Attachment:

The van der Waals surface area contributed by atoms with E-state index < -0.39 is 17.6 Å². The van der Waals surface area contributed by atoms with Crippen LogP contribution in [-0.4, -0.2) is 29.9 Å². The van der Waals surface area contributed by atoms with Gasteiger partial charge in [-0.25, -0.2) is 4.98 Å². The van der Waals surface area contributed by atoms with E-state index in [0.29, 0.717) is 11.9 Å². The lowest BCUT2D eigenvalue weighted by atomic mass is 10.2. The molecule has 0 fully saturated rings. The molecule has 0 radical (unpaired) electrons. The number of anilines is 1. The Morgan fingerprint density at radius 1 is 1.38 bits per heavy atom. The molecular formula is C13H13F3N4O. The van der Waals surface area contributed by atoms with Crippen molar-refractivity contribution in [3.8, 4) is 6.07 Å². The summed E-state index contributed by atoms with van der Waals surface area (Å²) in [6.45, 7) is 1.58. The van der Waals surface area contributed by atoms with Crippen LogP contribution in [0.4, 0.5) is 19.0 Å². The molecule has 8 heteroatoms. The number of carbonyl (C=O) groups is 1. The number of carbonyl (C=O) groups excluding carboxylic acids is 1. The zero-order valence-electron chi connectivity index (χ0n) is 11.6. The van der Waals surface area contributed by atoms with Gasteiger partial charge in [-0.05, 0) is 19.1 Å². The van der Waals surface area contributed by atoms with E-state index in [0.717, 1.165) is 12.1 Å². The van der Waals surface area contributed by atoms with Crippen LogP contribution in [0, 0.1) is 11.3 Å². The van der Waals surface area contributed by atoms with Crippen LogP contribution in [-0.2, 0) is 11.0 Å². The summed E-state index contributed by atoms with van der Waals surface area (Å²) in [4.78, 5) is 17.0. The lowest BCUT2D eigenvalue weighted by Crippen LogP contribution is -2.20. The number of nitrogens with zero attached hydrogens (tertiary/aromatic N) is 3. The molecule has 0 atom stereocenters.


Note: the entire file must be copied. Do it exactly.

The van der Waals surface area contributed by atoms with E-state index < -0.39 is 17.6 Å². The van der Waals surface area contributed by atoms with Crippen LogP contribution in [-0.4, -0.2) is 29.9 Å². The van der Waals surface area contributed by atoms with Gasteiger partial charge in [-0.25, -0.2) is 4.98 Å². The van der Waals surface area contributed by atoms with E-state index in [0.29, 0.717) is 11.9 Å². The lowest BCUT2D eigenvalue weighted by atomic mass is 10.2. The molecule has 0 fully saturated rings. The molecule has 0 radical (unpaired) electrons. The number of anilines is 1. The Morgan fingerprint density at radius 1 is 1.38 bits per heavy atom. The molecular formula is C13H13F3N4O. The van der Waals surface area contributed by atoms with Crippen molar-refractivity contribution in [3.8, 4) is 6.07 Å². The summed E-state index contributed by atoms with van der Waals surface area (Å²) in [6.45, 7) is 1.58. The van der Waals surface area contributed by atoms with Crippen LogP contribution in [0.4, 0.5) is 19.0 Å². The molecule has 8 heteroatoms. The number of carbonyl (C=O) groups is 1. The number of carbonyl (C=O) groups excluding carboxylic acids is 1. The zero-order valence-electron chi connectivity index (χ0n) is 11.6. The van der Waals surface area contributed by atoms with Gasteiger partial charge in [-0.05, 0) is 19.1 Å². The van der Waals surface area contributed by atoms with E-state index in [0.717, 1.165) is 12.1 Å². The van der Waals surface area contributed by atoms with Crippen LogP contribution in [0, 0.1) is 11.3 Å². The van der Waals surface area contributed by atoms with Crippen LogP contribution in [-0.2, 0) is 11.0 Å². The summed E-state index contributed by atoms with van der Waals surface area (Å²) in [4.78, 5) is 17.0. The lowest BCUT2D eigenvalue weighted by Crippen LogP contribution is -2.20. The number of nitrogens with zero attached hydrogens (tertiary/aromatic N) is 3. The molecule has 0 atom stereocenters.